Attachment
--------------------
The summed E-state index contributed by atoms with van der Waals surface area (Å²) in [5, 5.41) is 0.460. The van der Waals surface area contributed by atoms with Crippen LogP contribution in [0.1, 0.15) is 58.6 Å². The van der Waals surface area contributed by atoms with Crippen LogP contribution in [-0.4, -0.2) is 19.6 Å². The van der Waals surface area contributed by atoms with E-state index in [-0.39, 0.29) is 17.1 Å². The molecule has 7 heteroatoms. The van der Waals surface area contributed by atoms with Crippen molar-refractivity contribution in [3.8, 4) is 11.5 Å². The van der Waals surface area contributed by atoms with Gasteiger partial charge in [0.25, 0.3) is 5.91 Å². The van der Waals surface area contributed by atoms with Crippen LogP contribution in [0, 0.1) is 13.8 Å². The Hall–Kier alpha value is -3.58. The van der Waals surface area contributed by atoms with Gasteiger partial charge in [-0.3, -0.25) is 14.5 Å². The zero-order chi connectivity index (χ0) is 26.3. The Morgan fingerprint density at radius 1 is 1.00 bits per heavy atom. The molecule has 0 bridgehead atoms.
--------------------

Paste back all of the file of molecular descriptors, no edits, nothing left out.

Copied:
The summed E-state index contributed by atoms with van der Waals surface area (Å²) in [5, 5.41) is 0.460. The van der Waals surface area contributed by atoms with Crippen LogP contribution in [0.1, 0.15) is 58.6 Å². The van der Waals surface area contributed by atoms with Crippen LogP contribution in [-0.4, -0.2) is 19.6 Å². The van der Waals surface area contributed by atoms with E-state index in [-0.39, 0.29) is 17.1 Å². The molecule has 7 heteroatoms. The van der Waals surface area contributed by atoms with Crippen molar-refractivity contribution in [3.8, 4) is 11.5 Å². The van der Waals surface area contributed by atoms with Gasteiger partial charge in [0.25, 0.3) is 5.91 Å². The van der Waals surface area contributed by atoms with Crippen LogP contribution in [0, 0.1) is 13.8 Å². The Hall–Kier alpha value is -3.58. The van der Waals surface area contributed by atoms with Gasteiger partial charge in [-0.3, -0.25) is 14.5 Å². The zero-order chi connectivity index (χ0) is 26.3. The Morgan fingerprint density at radius 1 is 1.00 bits per heavy atom. The molecule has 0 bridgehead atoms.